The Presidential/Congressional Commission on Risk Assessment and Risk Management was created through the 1990 Clean Air Act amendments to make recommendations for improving the risk-assessment and risk-management process. In 1997, the commission issued Framework for Environmental Health Risk Management. The report emphasizes how to present a risk assessment and how to work with community concerns in an iterative fashion. It identifies a clear need to modify the traditional approaches used to assess and reduce risks. Traditional approaches rely on a chemical-by-chemical, medium-by-medium, risk-by-risk strategy. The report states the need to focus less attention on refining assumption-laden mathematical estimates of the small risks associated with exposures to specific chemicals and the need to focus instead on the overall goal of reducing risk and improving health status. There is strong emphasis on stakeholder participation. Stakeholders are groups who are potentially affected by the risk, groups who will manage the risk, and groups who will be affected by efforts to manage the source of the risk. Involving stakeholders throughout the risk-assessment process provides opportunities to gather information and to bridge gaps in understanding, language, values, and perspectives.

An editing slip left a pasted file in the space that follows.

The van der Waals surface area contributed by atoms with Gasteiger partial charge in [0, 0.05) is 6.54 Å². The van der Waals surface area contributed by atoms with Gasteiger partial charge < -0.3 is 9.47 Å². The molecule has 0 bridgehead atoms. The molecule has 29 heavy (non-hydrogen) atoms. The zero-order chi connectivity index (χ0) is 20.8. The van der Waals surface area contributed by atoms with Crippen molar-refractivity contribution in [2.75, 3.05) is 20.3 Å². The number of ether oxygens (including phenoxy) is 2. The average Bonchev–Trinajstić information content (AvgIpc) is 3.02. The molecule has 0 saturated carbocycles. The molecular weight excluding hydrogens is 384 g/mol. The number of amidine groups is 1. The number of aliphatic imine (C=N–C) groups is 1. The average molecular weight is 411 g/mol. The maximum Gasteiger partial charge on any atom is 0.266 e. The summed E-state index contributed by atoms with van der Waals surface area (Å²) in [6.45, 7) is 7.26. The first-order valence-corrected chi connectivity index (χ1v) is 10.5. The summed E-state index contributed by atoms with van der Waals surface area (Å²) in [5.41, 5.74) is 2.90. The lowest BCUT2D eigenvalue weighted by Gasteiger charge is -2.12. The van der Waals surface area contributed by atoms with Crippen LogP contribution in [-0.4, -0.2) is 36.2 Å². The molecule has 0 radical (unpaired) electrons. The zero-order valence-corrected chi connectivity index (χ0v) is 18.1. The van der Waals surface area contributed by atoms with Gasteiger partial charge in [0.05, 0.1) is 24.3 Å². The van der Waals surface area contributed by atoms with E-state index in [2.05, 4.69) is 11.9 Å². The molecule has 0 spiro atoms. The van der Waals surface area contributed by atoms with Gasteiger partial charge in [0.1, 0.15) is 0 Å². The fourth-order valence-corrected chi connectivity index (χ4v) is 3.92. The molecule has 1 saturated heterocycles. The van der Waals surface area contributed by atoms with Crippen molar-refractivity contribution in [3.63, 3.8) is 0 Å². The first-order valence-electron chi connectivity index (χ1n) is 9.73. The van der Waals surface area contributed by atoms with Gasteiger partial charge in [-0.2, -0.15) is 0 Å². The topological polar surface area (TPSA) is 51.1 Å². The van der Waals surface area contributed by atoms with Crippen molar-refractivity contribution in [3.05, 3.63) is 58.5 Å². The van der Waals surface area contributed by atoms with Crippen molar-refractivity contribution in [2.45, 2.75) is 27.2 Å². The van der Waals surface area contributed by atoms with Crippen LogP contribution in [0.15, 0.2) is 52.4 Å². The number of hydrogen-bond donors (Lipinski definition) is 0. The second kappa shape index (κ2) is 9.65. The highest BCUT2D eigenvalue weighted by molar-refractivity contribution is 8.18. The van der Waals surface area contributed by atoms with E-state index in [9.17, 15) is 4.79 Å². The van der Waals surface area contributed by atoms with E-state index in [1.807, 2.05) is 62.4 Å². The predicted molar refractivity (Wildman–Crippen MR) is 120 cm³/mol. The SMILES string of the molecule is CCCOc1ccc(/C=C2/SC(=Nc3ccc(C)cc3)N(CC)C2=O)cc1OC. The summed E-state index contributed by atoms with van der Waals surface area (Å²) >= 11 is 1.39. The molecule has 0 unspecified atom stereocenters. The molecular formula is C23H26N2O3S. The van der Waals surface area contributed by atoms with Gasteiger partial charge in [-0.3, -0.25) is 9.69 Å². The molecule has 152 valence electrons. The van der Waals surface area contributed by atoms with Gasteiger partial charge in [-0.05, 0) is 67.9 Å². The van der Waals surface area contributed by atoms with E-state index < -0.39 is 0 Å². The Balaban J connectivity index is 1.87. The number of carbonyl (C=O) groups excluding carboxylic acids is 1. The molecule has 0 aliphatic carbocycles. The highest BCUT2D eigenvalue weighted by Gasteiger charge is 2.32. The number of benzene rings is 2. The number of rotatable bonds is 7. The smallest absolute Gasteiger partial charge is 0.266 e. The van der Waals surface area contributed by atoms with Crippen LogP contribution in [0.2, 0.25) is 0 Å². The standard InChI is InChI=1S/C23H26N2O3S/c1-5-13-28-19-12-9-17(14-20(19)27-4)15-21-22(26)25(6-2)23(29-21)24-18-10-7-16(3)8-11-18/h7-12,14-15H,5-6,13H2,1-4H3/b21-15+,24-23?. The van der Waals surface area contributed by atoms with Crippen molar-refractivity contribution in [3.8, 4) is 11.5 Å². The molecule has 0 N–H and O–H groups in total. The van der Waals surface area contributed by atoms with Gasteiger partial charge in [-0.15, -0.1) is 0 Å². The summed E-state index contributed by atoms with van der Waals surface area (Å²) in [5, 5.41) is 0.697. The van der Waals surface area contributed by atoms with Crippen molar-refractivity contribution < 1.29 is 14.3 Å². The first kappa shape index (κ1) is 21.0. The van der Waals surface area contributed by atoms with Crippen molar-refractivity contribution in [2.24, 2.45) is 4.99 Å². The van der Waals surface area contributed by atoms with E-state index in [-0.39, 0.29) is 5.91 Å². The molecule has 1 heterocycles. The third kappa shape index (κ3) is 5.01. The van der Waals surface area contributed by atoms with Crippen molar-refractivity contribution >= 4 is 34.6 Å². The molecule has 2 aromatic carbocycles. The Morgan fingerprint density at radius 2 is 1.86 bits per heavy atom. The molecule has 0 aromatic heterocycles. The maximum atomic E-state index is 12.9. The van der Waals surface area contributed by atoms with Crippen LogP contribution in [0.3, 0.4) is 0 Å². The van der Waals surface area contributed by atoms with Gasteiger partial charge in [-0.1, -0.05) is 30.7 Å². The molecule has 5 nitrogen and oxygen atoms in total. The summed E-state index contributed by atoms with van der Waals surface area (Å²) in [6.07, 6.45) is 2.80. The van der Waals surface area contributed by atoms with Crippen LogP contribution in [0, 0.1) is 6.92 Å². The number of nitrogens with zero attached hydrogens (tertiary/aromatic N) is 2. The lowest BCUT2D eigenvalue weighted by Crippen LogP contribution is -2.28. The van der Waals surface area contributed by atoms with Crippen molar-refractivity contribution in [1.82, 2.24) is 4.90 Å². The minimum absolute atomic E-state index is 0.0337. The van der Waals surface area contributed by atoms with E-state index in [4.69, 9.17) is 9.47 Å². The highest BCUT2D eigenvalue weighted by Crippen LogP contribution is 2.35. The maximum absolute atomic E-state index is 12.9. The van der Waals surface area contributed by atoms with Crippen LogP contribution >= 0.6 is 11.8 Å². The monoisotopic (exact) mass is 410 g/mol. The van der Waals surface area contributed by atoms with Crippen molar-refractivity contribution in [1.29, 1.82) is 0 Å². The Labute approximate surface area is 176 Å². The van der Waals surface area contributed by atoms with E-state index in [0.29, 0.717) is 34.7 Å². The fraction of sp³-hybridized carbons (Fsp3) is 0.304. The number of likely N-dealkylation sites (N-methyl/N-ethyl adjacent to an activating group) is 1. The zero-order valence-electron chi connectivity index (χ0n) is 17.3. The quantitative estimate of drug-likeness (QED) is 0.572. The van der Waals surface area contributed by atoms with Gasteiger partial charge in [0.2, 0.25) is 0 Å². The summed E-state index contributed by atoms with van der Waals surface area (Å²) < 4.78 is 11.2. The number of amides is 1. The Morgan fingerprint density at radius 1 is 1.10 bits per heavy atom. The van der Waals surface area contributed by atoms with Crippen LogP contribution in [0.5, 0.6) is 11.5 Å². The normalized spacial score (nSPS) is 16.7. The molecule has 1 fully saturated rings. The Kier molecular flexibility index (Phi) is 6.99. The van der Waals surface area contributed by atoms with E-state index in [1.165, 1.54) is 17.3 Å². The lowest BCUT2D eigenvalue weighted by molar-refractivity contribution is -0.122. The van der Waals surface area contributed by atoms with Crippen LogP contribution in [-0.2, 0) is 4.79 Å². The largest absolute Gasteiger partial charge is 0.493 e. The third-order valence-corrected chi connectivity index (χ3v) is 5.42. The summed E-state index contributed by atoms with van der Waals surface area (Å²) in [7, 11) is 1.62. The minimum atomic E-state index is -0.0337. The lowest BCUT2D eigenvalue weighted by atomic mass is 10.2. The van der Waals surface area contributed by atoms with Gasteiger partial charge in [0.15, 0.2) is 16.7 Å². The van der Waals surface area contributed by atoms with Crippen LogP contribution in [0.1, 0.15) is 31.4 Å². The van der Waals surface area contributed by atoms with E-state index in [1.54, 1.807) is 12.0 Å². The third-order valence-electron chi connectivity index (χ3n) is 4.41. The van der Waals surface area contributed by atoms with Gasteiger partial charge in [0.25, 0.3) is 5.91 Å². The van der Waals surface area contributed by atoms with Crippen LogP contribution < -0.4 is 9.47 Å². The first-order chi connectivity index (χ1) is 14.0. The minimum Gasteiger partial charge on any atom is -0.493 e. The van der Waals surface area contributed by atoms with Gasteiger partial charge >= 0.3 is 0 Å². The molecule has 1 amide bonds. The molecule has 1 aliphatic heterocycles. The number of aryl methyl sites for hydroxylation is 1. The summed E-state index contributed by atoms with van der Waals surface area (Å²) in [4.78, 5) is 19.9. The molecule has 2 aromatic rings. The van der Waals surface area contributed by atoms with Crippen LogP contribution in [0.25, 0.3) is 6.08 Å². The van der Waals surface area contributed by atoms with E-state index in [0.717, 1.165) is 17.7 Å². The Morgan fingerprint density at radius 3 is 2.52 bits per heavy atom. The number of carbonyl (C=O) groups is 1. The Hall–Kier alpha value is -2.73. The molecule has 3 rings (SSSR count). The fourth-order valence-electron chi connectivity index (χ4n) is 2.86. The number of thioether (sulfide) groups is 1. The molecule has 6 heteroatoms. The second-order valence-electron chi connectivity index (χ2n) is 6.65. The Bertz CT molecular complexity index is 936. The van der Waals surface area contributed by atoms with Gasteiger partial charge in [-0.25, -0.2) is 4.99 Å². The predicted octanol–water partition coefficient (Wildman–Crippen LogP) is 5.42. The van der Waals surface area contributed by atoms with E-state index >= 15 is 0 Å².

Over the last decade, EPA issued a number of reports that are having an impact on the framework and process of regulatory risk assessment. Of particular note are the 1992 Habicht memo, which provides guidance to EPA managers on risk characterization (Habicht 1992); a journal report on benchmark dose (Barnes et al. 1995), which provides guidance for a more harmonized approach for addressing cancer and noncancer health end points; and the proposed guidelines for carcinogen risk assessment (EPA 1996a). The Habicht memo emphasizes the need to avoid point estimates of risk and to provide instead details on the scientific basis of decisions, including clear statement of assumptions and uncertainties. Barnes et al. (1995) recommend the use of the benchmark-dose approach as an alternative to using the no-observed-adverse-effect level. EPA’s proposed guidelines for carcinogen risk assessment put more emphasis on “margin of exposure” (relative to a benchmark dose), weight of evidence, and the use of uncertainty factors in the risk characterization process. Also of note is EPA’s (1997a) Exposure Factors Handbook, which provides a large compendium of information on human activities that relate to exposure—including time-activity data, exposure duration, consumption of homegrown food, and water ingestion.